Australian consumer groups issue BNPL warning as UK regulation looms

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on January 19, 2022 Fact Checked
Australian consumer groups issue BNPL warning as UK regulation looms

The United Kingdom's Woolard Review recommends regulation of buy now pay later platforms "as a matter of urgency".

In Australia this move by the UK Government has the support of Financial Counselling Australia and the Consumer Action Law Centre.

The Woolard Review was commissioned by the UK's Financial Conduct Authority in early 2021, and recently the two Australian consumer groups submitted their findings to the inquiry.

"Our recent survey found that 12 months ago 31% of financial counsellors said that half, more or all of their clients had BNPL debts. This figure is now at 84%," said Fiona Guthrie, CEO of Financial Counselling Australia.

"While it may escape legal definitions, BNPL is credit. The relationship between BNPL and growing financial hardship is clear."

In Australia, BNPL is not subject to the National Consumer Credit Act of 2009 like home loans and personal loans because the 'credit' offered spans less than 62 days.

Instead, a Senate Inquiry in late 2020 found BNPL platforms in Australia were fine to 'self regulate', which Consumer Action Legal Centre policy officer Tom Abourizk said was "woefully inadequate".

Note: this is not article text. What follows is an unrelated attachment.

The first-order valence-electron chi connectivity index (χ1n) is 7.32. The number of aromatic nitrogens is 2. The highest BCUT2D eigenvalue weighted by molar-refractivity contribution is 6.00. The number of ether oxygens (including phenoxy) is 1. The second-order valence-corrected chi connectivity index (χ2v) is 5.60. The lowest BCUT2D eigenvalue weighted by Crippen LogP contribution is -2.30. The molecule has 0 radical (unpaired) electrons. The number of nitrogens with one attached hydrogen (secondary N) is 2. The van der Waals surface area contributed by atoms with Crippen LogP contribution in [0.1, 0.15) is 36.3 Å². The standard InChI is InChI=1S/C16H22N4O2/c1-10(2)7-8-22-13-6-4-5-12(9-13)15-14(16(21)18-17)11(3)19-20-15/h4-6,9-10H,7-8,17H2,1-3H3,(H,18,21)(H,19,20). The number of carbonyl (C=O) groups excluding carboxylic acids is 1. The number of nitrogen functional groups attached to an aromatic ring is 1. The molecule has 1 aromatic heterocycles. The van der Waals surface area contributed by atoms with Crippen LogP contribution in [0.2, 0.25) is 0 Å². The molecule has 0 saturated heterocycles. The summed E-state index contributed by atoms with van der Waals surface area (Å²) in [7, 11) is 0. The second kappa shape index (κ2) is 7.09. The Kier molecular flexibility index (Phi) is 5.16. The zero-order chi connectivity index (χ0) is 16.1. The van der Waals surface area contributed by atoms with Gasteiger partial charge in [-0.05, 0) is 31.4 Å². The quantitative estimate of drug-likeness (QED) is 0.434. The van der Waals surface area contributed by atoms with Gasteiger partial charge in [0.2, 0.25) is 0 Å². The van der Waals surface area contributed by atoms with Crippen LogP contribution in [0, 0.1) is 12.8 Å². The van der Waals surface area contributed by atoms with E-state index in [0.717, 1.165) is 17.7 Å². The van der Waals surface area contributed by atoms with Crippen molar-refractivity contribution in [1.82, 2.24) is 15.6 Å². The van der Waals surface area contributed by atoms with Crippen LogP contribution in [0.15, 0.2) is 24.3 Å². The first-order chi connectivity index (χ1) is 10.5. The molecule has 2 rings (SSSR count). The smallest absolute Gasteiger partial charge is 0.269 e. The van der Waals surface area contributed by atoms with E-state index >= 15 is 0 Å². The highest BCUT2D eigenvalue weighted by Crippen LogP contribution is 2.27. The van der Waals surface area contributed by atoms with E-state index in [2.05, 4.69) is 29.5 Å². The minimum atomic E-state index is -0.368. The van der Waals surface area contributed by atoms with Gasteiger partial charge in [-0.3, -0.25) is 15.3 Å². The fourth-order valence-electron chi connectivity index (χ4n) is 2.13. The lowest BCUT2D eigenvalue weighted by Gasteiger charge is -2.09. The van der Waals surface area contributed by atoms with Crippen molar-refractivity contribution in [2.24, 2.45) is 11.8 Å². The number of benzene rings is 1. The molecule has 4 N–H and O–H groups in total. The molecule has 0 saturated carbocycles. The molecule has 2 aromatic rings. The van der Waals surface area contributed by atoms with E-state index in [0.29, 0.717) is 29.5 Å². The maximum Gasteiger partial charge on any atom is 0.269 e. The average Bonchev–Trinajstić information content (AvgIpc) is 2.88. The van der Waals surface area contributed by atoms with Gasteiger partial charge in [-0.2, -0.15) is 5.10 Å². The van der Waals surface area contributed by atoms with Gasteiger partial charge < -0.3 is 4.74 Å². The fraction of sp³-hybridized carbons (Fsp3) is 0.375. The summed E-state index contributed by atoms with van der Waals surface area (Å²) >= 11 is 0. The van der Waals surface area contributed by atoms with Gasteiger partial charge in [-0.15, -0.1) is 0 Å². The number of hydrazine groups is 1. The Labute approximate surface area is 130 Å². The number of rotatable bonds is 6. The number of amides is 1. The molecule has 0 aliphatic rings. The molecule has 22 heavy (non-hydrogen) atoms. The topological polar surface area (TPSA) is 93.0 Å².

"An appropriate regulatory response is needed that ensures at the least that BNPL providers are required to assess whether a person can afford to repay BNPL debt," Mr Abourizk said.

"We urge the United Kingdom government to learn lessons from Australia’s experience and take steps to ensure these products have better safeguards, in a manner that puts consumers, particularly people experiencing vulnerability, first."

Self regulation comes through a 'Code of Practice', and while there are - by some measurements - nearly 30 BNPL providers in Australia, eight have signed onto the Code.

See Also: Would Credit Regulation Kill BNPL?

Matthew Abbott, spokesperson for Zip - one of the signatories to the Code - said the brand makes less than 1% of its revenue from late fees.

"Our defaults are low and that is because we have always done credit checks on every applicant. Our business model is not based on people falling behind for the economics to work," Mr Abbott told

"We also have a well developed hardship program - we have around 500 customers a month on hardship, from just under three million Australian customers.

"More broadly, if a customer is doing it tough we want to work with them to help them to manage the issue and get back on their feet. We are a responsible company."

Zip makes the bulk of its revenue from merchant fees, which usually consist of a 15 cent transaction fee per transaction, and a commission percentage - usually 2-4% of the sales price.

Photo by Johnny Gutierrez on Pixabay

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Harrison is's Assistant Editor. Prior to joining Savings in January 2020, he worked for some of Australia's largest comparison sites and media organisations. With a keen interest in the economy, housing policy, and personal finance, Harrison strives to deliver and edit news and guides that are engaging, thought-provoking, and simple to read.


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